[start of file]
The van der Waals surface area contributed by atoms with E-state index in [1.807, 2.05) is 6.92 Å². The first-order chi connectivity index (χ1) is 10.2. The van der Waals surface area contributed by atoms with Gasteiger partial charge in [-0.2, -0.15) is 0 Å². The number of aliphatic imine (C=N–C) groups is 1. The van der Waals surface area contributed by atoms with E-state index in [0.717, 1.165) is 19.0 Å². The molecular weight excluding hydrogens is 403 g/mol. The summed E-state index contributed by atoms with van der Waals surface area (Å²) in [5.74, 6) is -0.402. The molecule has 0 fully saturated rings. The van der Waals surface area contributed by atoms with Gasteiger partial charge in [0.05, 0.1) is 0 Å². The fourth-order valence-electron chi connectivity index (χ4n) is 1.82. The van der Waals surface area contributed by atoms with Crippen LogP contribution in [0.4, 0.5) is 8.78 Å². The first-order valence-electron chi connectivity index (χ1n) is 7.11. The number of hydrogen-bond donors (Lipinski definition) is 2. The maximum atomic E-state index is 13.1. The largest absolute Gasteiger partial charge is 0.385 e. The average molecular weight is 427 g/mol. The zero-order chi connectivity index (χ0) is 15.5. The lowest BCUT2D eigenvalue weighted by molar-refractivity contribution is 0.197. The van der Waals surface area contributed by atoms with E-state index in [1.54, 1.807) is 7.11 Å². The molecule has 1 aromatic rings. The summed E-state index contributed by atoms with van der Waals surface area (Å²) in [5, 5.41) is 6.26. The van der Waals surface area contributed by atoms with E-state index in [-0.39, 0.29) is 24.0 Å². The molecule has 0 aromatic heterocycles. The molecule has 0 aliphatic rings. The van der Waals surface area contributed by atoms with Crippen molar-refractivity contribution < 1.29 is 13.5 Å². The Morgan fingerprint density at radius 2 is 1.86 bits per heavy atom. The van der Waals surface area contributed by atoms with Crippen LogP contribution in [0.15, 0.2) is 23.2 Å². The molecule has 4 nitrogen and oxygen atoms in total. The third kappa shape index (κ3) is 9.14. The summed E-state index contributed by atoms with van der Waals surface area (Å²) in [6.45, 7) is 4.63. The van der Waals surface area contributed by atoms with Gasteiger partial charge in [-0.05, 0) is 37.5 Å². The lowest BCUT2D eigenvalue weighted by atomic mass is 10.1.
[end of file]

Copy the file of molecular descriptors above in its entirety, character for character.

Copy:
The van der Waals surface area contributed by atoms with E-state index in [1.807, 2.05) is 6.92 Å². The first-order chi connectivity index (χ1) is 10.2. The van der Waals surface area contributed by atoms with Gasteiger partial charge in [-0.2, -0.15) is 0 Å². The number of aliphatic imine (C=N–C) groups is 1. The van der Waals surface area contributed by atoms with E-state index in [0.717, 1.165) is 19.0 Å². The molecular weight excluding hydrogens is 403 g/mol. The summed E-state index contributed by atoms with van der Waals surface area (Å²) in [5.74, 6) is -0.402. The molecule has 0 fully saturated rings. The van der Waals surface area contributed by atoms with Gasteiger partial charge in [0.05, 0.1) is 0 Å². The fourth-order valence-electron chi connectivity index (χ4n) is 1.82. The van der Waals surface area contributed by atoms with Crippen LogP contribution in [0.4, 0.5) is 8.78 Å². The first-order valence-electron chi connectivity index (χ1n) is 7.11. The number of hydrogen-bond donors (Lipinski definition) is 2. The maximum atomic E-state index is 13.1. The largest absolute Gasteiger partial charge is 0.385 e. The average molecular weight is 427 g/mol. The zero-order chi connectivity index (χ0) is 15.5. The lowest BCUT2D eigenvalue weighted by molar-refractivity contribution is 0.197. The van der Waals surface area contributed by atoms with E-state index in [1.54, 1.807) is 7.11 Å². The molecule has 1 aromatic rings. The summed E-state index contributed by atoms with van der Waals surface area (Å²) in [5, 5.41) is 6.26. The van der Waals surface area contributed by atoms with E-state index in [-0.39, 0.29) is 24.0 Å². The molecule has 0 aromatic heterocycles. The molecule has 0 aliphatic rings. The van der Waals surface area contributed by atoms with Crippen molar-refractivity contribution < 1.29 is 13.5 Å². The Morgan fingerprint density at radius 2 is 1.86 bits per heavy atom. The van der Waals surface area contributed by atoms with Crippen LogP contribution in [0.15, 0.2) is 23.2 Å². The molecule has 4 nitrogen and oxygen atoms in total. The third kappa shape index (κ3) is 9.14. The summed E-state index contributed by atoms with van der Waals surface area (Å²) in [6.45, 7) is 4.63. The van der Waals surface area contributed by atoms with Gasteiger partial charge in [-0.05, 0) is 37.5 Å². The lowest BCUT2D eigenvalue weighted by atomic mass is 10.1.